You and your child's pediatrician or allergist should work together as a team to create and carry out an asthma action plan. This plan should outline how to
- Avoid asthma triggers
- Monitor symptoms
- Take medicines
The plan should also tell you when to call the nurse or doctor.
You should also have an emergency plan that outlines what to do when your child's asthma flares up. If your child is in school, make sure teachers, school nurses, physical education teachers, and coaches know about your child's need to take asthma medicine. Find out what you need to do to let your child take his medicine during school hours. (You may need to sign a consent form.) Make sure the school has a copy of your child's asthma action plan.
There are two basic kinds of medication for the treatment of asthma:
- Long-term control medications
- Quick relief or "rescue" medications
Long-term control medications are used on a regular basis to prevent asthma symptoms, not for treatment during an attack. They should be taken every day, even when you do not have symptoms. Some people may need more than one long-term control medication.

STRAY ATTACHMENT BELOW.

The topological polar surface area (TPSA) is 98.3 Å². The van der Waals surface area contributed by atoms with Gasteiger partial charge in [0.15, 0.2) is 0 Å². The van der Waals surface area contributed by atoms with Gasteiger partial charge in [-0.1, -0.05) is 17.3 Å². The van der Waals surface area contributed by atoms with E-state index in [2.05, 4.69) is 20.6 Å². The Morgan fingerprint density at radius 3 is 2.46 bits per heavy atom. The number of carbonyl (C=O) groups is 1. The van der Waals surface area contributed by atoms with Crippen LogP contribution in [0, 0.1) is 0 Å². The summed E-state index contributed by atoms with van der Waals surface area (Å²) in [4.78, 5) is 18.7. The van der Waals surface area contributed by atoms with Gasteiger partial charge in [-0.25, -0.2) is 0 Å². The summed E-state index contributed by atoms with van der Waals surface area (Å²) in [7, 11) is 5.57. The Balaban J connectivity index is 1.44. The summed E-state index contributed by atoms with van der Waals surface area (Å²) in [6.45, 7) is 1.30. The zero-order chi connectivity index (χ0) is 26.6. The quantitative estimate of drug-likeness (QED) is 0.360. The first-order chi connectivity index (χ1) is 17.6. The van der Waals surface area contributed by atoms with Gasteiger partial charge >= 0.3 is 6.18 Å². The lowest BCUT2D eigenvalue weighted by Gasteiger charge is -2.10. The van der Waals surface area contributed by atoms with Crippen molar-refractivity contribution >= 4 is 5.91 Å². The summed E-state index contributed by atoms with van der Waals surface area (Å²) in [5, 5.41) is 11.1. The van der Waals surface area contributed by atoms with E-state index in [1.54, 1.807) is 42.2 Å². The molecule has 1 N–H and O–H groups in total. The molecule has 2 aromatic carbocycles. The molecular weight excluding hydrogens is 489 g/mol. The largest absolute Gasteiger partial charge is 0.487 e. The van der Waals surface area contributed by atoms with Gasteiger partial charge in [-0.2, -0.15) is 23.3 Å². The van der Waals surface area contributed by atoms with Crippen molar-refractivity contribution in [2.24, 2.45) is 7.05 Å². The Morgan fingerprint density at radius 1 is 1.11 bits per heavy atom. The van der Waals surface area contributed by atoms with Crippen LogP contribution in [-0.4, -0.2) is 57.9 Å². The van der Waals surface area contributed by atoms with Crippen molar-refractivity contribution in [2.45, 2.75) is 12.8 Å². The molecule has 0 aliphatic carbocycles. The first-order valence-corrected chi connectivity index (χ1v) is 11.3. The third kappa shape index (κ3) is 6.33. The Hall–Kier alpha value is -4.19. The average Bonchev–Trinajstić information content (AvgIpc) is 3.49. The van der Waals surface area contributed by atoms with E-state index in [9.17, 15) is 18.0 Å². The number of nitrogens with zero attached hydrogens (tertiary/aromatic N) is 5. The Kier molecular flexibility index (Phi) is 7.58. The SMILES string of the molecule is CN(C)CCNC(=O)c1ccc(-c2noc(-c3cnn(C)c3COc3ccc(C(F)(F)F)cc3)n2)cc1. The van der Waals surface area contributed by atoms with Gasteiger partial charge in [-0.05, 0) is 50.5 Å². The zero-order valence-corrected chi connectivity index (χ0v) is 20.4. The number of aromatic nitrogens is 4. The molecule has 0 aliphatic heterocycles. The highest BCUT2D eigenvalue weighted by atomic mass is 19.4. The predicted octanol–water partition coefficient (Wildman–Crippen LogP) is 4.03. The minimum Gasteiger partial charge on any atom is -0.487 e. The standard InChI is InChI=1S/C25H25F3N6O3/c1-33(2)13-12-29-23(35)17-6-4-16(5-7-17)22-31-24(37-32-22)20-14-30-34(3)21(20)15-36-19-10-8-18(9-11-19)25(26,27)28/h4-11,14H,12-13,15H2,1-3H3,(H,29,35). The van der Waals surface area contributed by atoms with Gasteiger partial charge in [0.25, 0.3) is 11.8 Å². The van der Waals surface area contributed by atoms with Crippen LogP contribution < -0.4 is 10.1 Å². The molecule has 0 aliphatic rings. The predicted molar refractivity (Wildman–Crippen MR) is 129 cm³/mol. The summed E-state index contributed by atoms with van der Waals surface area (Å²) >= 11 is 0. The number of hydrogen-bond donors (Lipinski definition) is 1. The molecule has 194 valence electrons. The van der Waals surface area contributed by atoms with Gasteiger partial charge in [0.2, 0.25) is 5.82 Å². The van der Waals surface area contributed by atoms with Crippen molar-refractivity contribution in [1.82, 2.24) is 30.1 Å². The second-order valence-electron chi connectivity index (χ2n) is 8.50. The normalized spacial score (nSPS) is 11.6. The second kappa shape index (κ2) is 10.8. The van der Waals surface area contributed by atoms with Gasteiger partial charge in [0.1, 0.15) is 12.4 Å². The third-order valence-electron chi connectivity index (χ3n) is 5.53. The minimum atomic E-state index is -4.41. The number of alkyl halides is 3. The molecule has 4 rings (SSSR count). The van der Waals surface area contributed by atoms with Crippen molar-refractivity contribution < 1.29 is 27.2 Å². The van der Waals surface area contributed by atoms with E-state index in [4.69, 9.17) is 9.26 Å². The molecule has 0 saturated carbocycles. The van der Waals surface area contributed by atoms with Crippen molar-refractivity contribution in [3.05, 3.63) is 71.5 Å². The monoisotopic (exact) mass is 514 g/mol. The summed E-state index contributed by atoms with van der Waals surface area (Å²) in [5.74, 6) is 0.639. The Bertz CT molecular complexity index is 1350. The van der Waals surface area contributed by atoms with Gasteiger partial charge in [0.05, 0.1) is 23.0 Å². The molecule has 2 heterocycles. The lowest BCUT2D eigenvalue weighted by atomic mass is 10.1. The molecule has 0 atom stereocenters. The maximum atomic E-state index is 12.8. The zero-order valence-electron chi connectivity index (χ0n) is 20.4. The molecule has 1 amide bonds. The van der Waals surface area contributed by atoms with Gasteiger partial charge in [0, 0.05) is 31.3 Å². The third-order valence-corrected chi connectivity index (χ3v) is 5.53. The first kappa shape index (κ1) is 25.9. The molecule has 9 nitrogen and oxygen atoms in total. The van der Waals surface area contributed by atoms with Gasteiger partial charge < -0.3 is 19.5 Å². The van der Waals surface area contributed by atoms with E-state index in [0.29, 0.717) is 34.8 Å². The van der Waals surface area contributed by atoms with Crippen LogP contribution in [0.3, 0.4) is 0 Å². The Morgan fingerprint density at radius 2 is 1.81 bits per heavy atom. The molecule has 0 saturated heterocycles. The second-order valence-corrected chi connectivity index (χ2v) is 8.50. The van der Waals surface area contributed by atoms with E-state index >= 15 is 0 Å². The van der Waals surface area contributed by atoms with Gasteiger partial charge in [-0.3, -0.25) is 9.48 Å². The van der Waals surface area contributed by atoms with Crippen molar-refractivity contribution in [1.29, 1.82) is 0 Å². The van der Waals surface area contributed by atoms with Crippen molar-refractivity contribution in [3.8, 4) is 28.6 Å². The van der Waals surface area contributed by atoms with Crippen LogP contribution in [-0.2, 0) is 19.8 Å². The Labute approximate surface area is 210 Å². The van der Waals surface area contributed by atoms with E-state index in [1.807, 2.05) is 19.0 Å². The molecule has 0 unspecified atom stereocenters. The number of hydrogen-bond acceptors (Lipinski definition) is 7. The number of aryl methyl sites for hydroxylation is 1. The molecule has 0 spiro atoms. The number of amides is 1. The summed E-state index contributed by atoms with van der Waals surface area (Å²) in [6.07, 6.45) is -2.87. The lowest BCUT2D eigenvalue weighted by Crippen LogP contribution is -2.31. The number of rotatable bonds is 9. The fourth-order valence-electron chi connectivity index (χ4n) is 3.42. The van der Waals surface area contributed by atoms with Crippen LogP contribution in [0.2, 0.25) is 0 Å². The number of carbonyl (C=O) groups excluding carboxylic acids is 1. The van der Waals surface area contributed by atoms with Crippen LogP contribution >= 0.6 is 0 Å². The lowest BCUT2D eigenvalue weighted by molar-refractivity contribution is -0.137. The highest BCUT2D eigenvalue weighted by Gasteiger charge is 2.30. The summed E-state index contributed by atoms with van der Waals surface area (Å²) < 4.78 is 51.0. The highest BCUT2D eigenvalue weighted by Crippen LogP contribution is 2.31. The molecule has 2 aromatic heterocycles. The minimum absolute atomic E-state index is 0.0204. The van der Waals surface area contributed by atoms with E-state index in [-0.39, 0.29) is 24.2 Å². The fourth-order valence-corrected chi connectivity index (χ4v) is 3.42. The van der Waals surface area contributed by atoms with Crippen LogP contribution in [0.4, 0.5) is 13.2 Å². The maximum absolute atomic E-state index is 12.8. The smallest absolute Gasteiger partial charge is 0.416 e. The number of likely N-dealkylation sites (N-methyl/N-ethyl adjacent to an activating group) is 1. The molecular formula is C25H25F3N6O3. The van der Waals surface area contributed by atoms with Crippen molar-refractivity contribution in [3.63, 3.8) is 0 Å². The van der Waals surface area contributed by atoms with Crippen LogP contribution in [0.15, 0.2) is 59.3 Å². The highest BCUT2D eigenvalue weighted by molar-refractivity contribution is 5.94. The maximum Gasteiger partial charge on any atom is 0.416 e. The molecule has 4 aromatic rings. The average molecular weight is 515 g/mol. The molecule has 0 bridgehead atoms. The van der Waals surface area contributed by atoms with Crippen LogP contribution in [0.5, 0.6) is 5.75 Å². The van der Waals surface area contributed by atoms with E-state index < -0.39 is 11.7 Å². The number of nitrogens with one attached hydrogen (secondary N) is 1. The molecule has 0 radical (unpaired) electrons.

Types of long-term control medications include:
- Inhaled steroids (such as Azmacort, Vanceril, AeroBid, Flovent) prevent swelling in your airways - these are almost the first choice of treatment
- Leukotriene inhibitors (such as Singulair and Accolate)
- Long-acting bronchodilators (such as Serevent) help open airways - are usually used in combination with inhaled steroids
- Cromolyn sodium (Intal) or nedocromil sodium
- Aminophylline or theophylline (not used as frequently as in the past)
Review Date: 04/26/2010
Reviewed By: Neil K. Kaneshiro, MD, MHA, Clinical Assistant Professor of Pediatrics, University of Washington School of Medicine. Also reviewed by David Zieve, MD, MHA, Medical Director, A.D.A.M., Inc.